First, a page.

Surgical Repair of Double Aortic Arch Through Sternotomy
This video illustrates surgical repair of double aortic arch through a sternotomy. Double aortic arch is the most common type of vascular ring malformation. It involves complete encirclement of the trachea and esophagus by the aortic arch or its branches.
There are three types of double aortic arch: 80 percent are dominant right arches, 10 percent are dominant left arches, and 10 percent are balanced arches.
In this case, the patient was a two-month-old, 5 kg boy with shortness of breath, stridor, and difficulty swallowing. A CT scan revealed double aortic arch and compression of the esophagus and trachea. The descending aorta was on left side of the spine and right arch was dominant. Surgeons decided to divide the left arch through a sternotomy.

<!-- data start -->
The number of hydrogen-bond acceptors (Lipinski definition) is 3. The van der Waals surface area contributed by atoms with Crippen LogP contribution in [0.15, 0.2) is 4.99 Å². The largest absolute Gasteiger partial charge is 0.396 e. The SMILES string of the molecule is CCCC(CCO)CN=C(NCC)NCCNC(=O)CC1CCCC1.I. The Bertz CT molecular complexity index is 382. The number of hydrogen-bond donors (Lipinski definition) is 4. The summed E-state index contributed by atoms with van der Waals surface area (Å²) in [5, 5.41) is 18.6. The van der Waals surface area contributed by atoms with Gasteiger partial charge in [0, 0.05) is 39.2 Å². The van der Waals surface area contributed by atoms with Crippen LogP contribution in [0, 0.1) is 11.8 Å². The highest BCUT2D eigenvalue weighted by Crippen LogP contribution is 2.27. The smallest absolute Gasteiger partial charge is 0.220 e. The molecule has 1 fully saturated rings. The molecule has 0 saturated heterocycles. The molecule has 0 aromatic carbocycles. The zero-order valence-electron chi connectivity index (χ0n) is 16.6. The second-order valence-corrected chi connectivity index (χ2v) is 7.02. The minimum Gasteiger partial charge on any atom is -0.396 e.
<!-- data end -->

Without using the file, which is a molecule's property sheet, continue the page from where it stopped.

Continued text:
After median sternotomy, the anatomy was inspected, showing the right subclavian artery and right carotid artery arising from the right arch. There was also a patent ductus arteriosus between the left arch and main pulmonary artery. The left subclavian artery and left carotid artery were arising from the left arch.
To begin the procedure, the ascending aorta, descending aorta, left and right subclavian arteries, and left and right carotid arteries were dissected free and looped. The PDA was then divided between two Hemoclips. The left arch was then transfixed with 6-0 Prolene suture just below the left subclavian artery and the left isthmus was clamped and the left arch was divided. The proximal end was secured with 6-0 Prolene sutures. Remnants of the PDA were resected, and the left isthmus was secured with 6-0 Prolene in two layers. Finally, the adhesive bands surrounding the esophagus were divided.
The patient was extubated in the operating room and is still being followed in ICU because of severe stridor and shortness of breath.
Tarmahomed A, Umapathi KK. Double Aortic Arch. [Updated 2022 Aug 8]. In: StatPearls [Internet]. Treasure Island (FL): StatPearls Publishing; 2023 Jan-. Available from: https://www.ncbi.nlm.nih.gov/books/NBK558934/